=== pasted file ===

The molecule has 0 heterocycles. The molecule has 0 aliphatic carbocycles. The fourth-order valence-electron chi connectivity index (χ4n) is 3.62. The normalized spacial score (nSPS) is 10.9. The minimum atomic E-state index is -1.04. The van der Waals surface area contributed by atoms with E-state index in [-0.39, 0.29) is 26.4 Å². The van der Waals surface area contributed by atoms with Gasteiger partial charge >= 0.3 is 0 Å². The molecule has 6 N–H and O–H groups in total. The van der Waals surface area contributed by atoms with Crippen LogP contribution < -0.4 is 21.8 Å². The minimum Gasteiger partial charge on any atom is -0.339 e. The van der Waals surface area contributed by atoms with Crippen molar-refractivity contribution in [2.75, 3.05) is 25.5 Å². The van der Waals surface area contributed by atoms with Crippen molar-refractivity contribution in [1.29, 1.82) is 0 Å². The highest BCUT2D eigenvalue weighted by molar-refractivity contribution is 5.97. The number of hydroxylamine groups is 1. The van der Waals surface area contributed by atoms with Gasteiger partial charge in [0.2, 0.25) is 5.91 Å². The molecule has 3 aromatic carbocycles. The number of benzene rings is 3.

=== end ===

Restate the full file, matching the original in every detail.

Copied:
The molecule has 0 heterocycles. The molecule has 0 aliphatic carbocycles. The fourth-order valence-electron chi connectivity index (χ4n) is 3.62. The normalized spacial score (nSPS) is 10.9. The minimum atomic E-state index is -1.04. The van der Waals surface area contributed by atoms with E-state index in [-0.39, 0.29) is 26.4 Å². The van der Waals surface area contributed by atoms with Gasteiger partial charge >= 0.3 is 0 Å². The molecule has 6 N–H and O–H groups in total. The van der Waals surface area contributed by atoms with Crippen LogP contribution < -0.4 is 21.8 Å². The minimum Gasteiger partial charge on any atom is -0.339 e. The van der Waals surface area contributed by atoms with Crippen molar-refractivity contribution in [2.75, 3.05) is 25.5 Å². The van der Waals surface area contributed by atoms with Crippen molar-refractivity contribution in [1.29, 1.82) is 0 Å². The highest BCUT2D eigenvalue weighted by molar-refractivity contribution is 5.97. The number of hydroxylamine groups is 1. The van der Waals surface area contributed by atoms with Gasteiger partial charge in [0.2, 0.25) is 5.91 Å². The molecule has 3 aromatic carbocycles. The number of benzene rings is 3.